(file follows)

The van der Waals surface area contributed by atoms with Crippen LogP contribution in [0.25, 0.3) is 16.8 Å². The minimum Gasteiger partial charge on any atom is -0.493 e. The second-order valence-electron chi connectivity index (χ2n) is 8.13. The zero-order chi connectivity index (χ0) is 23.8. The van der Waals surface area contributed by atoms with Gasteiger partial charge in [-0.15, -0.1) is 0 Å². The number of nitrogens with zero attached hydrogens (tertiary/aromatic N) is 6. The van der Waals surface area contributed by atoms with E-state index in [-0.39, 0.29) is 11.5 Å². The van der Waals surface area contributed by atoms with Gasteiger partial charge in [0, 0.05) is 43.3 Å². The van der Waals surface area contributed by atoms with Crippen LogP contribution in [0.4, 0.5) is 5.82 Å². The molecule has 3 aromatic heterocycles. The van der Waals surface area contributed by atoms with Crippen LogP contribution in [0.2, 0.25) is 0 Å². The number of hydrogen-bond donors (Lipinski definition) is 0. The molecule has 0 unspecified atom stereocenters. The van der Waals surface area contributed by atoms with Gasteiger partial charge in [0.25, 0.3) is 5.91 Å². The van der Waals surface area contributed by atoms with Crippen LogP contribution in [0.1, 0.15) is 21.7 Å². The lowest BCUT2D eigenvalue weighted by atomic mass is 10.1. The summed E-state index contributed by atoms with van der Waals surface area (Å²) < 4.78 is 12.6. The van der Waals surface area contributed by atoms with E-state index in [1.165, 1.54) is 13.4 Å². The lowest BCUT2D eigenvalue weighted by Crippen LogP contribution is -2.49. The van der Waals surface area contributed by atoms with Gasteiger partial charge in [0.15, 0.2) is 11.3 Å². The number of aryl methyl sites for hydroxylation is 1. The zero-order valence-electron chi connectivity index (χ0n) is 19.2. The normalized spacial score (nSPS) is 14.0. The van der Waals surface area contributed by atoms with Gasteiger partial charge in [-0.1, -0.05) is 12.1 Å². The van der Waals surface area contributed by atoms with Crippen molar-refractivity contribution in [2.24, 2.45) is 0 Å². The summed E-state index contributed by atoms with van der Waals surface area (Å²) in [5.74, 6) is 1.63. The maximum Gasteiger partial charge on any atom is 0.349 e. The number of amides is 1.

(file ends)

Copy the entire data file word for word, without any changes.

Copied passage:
The van der Waals surface area contributed by atoms with Crippen LogP contribution in [0.25, 0.3) is 16.8 Å². The minimum Gasteiger partial charge on any atom is -0.493 e. The second-order valence-electron chi connectivity index (χ2n) is 8.13. The zero-order chi connectivity index (χ0) is 23.8. The van der Waals surface area contributed by atoms with Gasteiger partial charge in [-0.15, -0.1) is 0 Å². The number of nitrogens with zero attached hydrogens (tertiary/aromatic N) is 6. The van der Waals surface area contributed by atoms with E-state index in [-0.39, 0.29) is 11.5 Å². The van der Waals surface area contributed by atoms with Gasteiger partial charge in [0, 0.05) is 43.3 Å². The van der Waals surface area contributed by atoms with Crippen LogP contribution in [0.4, 0.5) is 5.82 Å². The molecule has 3 aromatic heterocycles. The van der Waals surface area contributed by atoms with Crippen LogP contribution in [0.2, 0.25) is 0 Å². The number of hydrogen-bond donors (Lipinski definition) is 0. The molecule has 0 unspecified atom stereocenters. The van der Waals surface area contributed by atoms with Gasteiger partial charge in [0.25, 0.3) is 5.91 Å². The van der Waals surface area contributed by atoms with Crippen LogP contribution in [0.1, 0.15) is 21.7 Å². The lowest BCUT2D eigenvalue weighted by atomic mass is 10.1. The summed E-state index contributed by atoms with van der Waals surface area (Å²) < 4.78 is 12.6. The van der Waals surface area contributed by atoms with E-state index in [1.165, 1.54) is 13.4 Å². The lowest BCUT2D eigenvalue weighted by Crippen LogP contribution is -2.49. The van der Waals surface area contributed by atoms with Gasteiger partial charge in [0.15, 0.2) is 11.3 Å². The number of aryl methyl sites for hydroxylation is 1. The zero-order valence-electron chi connectivity index (χ0n) is 19.2. The normalized spacial score (nSPS) is 14.0. The van der Waals surface area contributed by atoms with Gasteiger partial charge in [-0.1, -0.05) is 12.1 Å². The van der Waals surface area contributed by atoms with Crippen molar-refractivity contribution in [2.24, 2.45) is 0 Å². The summed E-state index contributed by atoms with van der Waals surface area (Å²) in [5.74, 6) is 1.63. The maximum Gasteiger partial charge on any atom is 0.349 e. The number of amides is 1.